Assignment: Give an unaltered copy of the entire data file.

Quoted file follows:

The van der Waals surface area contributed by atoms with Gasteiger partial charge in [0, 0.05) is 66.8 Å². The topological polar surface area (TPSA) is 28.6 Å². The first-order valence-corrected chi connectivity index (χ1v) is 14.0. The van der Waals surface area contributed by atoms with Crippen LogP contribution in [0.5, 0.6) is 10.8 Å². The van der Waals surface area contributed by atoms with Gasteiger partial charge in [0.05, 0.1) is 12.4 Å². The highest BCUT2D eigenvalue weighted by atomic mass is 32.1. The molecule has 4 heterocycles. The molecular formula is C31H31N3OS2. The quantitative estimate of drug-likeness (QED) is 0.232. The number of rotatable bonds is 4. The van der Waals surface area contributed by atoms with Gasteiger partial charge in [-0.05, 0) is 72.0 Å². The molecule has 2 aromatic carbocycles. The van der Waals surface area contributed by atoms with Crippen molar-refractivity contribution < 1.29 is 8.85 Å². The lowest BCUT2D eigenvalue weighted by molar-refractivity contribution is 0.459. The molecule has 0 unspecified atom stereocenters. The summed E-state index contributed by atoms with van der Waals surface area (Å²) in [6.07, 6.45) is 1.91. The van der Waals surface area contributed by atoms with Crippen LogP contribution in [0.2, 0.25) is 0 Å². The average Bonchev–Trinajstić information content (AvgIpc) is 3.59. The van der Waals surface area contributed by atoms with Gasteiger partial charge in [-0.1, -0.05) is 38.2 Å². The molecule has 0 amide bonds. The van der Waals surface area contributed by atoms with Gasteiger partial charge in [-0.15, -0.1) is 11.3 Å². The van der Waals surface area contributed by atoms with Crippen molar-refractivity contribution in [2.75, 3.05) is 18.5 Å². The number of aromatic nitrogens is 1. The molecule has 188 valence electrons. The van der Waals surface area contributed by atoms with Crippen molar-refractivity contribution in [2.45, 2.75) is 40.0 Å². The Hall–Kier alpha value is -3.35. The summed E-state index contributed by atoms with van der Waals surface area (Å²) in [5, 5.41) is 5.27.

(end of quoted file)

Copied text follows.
The van der Waals surface area contributed by atoms with Gasteiger partial charge in [0, 0.05) is 66.8 Å². The topological polar surface area (TPSA) is 28.6 Å². The first-order valence-corrected chi connectivity index (χ1v) is 14.0. The van der Waals surface area contributed by atoms with Crippen LogP contribution in [0.5, 0.6) is 10.8 Å². The van der Waals surface area contributed by atoms with Gasteiger partial charge in [0.05, 0.1) is 12.4 Å². The highest BCUT2D eigenvalue weighted by atomic mass is 32.1. The molecule has 4 heterocycles. The molecular formula is C31H31N3OS2. The quantitative estimate of drug-likeness (QED) is 0.232. The number of rotatable bonds is 4. The van der Waals surface area contributed by atoms with Gasteiger partial charge in [-0.05, 0) is 72.0 Å². The molecule has 2 aromatic carbocycles. The van der Waals surface area contributed by atoms with Crippen molar-refractivity contribution < 1.29 is 8.85 Å². The lowest BCUT2D eigenvalue weighted by molar-refractivity contribution is 0.459. The molecule has 0 unspecified atom stereocenters. The summed E-state index contributed by atoms with van der Waals surface area (Å²) in [6.07, 6.45) is 1.91. The van der Waals surface area contributed by atoms with Crippen LogP contribution in [0.2, 0.25) is 0 Å². The average Bonchev–Trinajstić information content (AvgIpc) is 3.59. The van der Waals surface area contributed by atoms with Gasteiger partial charge in [-0.1, -0.05) is 38.2 Å². The molecule has 0 amide bonds. The van der Waals surface area contributed by atoms with Gasteiger partial charge in [-0.15, -0.1) is 11.3 Å². The van der Waals surface area contributed by atoms with Crippen molar-refractivity contribution in [2.75, 3.05) is 18.5 Å². The number of aromatic nitrogens is 1. The molecule has 188 valence electrons. The van der Waals surface area contributed by atoms with Crippen molar-refractivity contribution in [2.45, 2.75) is 40.0 Å². The Hall–Kier alpha value is -3.35. The summed E-state index contributed by atoms with van der Waals surface area (Å²) in [5, 5.41) is 5.27.